Wildlife Advocates Encouraged by Southern Arizona Jaguar Sighting

TUCSON, Ariz. – Wildlife advocates say the pre-Thanksgiving sighting of an adult male jaguar in southern Arizona is an encouraging sign of the recovery of a species that once roamed as far north as the Grand Canyon. State officials used photos and videos taken by a hunter to confirm the sighting.

Craig Miller, Southwest representative with Defenders of Wildlife, says more sightings are inevitable because of jaguar recovery programs taking place in Mexico.

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Listen to this story featuring Defenders’ Craig Miller on Public News Service radio.

“There are encouraging conservation programs taking place in Sonora, just south of the border, to help these jaguars recover and to help ranchers and landowners learn how to live with them. Those populations are increasing.”

Federal managers in the U.S. are also developing a recovery plan. The last known jaguar spotting in the United States was nearly three years ago. A 15-year-old jaguar known as “Macho-B” was captured, fitted with a radio collar and then recaptured and euthanized 12 days later, when it was determined he suffered from kidney failure. The controversial actions led to state and federal investigations.

Miller says there is no reason jaguars can’t recover and thrive in the southwestern United States.

“There are abundant habitats in Arizona and New Mexico to host jaguars. What’s necessary is for our land managers to preserve the landscape in a way that allows jaguars and other forms of wildlife to move freely between core habitat areas.”

There is no reason jaguars can’t recover and thrive in the southwestern United States. – Craig Miller

Some in the conservation community have called for capturing the newly spotted jaguar and fitting it with a radio collar to track its movements. Miller says there are less invasive, lower-risk techniques to study the jaguar and its habitat.

“Jaguars in their northern range have suffered a 75-percent mortality related to capture and handling. I don’t believe trying to capture this animal and fit it with a radio collar would be a prudent approach. In some cases, research can get in the way of conservation.”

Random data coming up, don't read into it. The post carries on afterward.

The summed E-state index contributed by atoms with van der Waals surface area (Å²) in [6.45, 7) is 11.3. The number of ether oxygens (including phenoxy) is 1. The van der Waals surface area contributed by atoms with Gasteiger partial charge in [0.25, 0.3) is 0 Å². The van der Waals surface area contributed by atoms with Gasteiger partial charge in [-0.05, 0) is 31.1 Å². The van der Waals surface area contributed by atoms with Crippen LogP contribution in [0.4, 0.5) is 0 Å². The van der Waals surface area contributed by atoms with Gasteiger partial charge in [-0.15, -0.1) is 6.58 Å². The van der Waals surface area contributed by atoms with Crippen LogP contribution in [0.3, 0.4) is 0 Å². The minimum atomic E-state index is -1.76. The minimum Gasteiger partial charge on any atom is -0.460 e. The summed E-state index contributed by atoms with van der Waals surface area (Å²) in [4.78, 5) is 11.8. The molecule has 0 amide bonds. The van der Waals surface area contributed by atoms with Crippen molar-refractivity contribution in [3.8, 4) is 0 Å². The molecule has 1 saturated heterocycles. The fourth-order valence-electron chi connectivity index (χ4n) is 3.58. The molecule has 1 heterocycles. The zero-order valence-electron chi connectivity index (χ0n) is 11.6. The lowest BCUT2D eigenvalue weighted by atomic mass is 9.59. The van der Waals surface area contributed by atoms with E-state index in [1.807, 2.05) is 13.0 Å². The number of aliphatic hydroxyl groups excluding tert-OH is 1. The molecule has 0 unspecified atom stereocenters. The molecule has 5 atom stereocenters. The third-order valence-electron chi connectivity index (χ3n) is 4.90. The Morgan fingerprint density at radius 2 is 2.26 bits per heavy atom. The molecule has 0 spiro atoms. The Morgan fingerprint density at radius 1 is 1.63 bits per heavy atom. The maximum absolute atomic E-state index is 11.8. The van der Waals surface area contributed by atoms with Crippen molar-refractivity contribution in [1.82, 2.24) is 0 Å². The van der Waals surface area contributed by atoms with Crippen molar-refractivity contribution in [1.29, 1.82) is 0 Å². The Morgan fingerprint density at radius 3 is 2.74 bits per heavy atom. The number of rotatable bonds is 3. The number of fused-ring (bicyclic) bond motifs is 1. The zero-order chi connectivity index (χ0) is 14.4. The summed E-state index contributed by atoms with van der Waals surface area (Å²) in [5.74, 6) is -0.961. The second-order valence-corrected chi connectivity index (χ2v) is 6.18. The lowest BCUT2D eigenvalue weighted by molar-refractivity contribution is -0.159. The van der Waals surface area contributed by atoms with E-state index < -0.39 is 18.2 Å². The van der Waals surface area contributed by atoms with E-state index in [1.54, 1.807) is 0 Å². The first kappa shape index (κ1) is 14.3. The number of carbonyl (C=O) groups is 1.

Miller says hunting, trapping and predator control are the main reasons jaguars disappeared from Arizona. But times have changed and Miller says he is now hopeful, due to better laws and a growing public interest in restoring jaguars to the border region.

Doug Ramsey, Public News Service – AZ

3 Responses to “Wildlife Advocates Encouraged by Southern Arizona Jaguar Sighting”

  1. Susan

    This is inspiring news and I appreciate and congratulate the Sonoran restoration program for its successes.

    I also commend Mr. Miller for his insightful comments about research methods sometimes inhibiting conservation. While we all want to know where and how endangered animals are living, we must be cautious in our approach so that our intellectual curiosity doesn’t impede the recovery of species we’re attempting to preserve.

    Animals who have long been hunted and killed as predators have collective consciousness and cellular memories that generate survival fears around human tracking and encroachment on their territory, adding to their intrinsic fears of human predators. The cumulative effects can potentially compromise their overall health and ability to flourish and reproduce. This is particularly true of inherently elusive animals such as jaguars.

    Collaring animals is intrusive even when managed as discretely as possible. While the studies I’ve read revealed no observable effect on wildlife behaviors, since the collars hinder even the simple act of scratching or grooming their necks, one has to wonder. It seems to me that of even more importance is forcing them to live with a constant barrage of electromagnetic signal transmissions. While of probable lesser risk than sonar signaling is to sea mammals, still it seems this would be akin to not being able to remove or turn off a Bluetooth attached to one’s head. Surely it must have some effect on their central nervous systems.

  2. Muriel Servaege

    Great news! I deeply hope the jaguar can thrive in the southwestern United States. I just hope there is no awkward jaguar or poacher.

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